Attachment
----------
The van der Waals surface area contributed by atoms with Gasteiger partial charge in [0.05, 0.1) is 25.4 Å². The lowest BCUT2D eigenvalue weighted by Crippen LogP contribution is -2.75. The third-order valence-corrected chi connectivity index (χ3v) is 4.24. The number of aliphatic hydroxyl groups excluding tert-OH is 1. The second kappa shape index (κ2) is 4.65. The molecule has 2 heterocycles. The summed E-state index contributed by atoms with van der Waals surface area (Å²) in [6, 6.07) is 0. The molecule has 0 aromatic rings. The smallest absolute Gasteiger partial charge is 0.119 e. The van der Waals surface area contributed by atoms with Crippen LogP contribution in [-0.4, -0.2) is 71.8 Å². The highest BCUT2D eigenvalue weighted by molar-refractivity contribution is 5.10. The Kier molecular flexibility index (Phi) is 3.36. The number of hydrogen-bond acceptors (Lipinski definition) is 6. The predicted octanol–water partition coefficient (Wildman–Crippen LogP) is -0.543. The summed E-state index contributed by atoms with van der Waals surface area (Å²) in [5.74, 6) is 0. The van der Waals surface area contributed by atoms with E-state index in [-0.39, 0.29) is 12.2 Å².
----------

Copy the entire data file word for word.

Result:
The van der Waals surface area contributed by atoms with Gasteiger partial charge in [0.05, 0.1) is 25.4 Å². The lowest BCUT2D eigenvalue weighted by Crippen LogP contribution is -2.75. The third-order valence-corrected chi connectivity index (χ3v) is 4.24. The number of aliphatic hydroxyl groups excluding tert-OH is 1. The second kappa shape index (κ2) is 4.65. The molecule has 2 heterocycles. The summed E-state index contributed by atoms with van der Waals surface area (Å²) in [6, 6.07) is 0. The molecule has 0 aromatic rings. The smallest absolute Gasteiger partial charge is 0.119 e. The van der Waals surface area contributed by atoms with Crippen LogP contribution in [-0.4, -0.2) is 71.8 Å². The highest BCUT2D eigenvalue weighted by molar-refractivity contribution is 5.10. The Kier molecular flexibility index (Phi) is 3.36. The number of hydrogen-bond acceptors (Lipinski definition) is 6. The predicted octanol–water partition coefficient (Wildman–Crippen LogP) is -0.543. The summed E-state index contributed by atoms with van der Waals surface area (Å²) in [5.74, 6) is 0. The van der Waals surface area contributed by atoms with E-state index in [-0.39, 0.29) is 12.2 Å².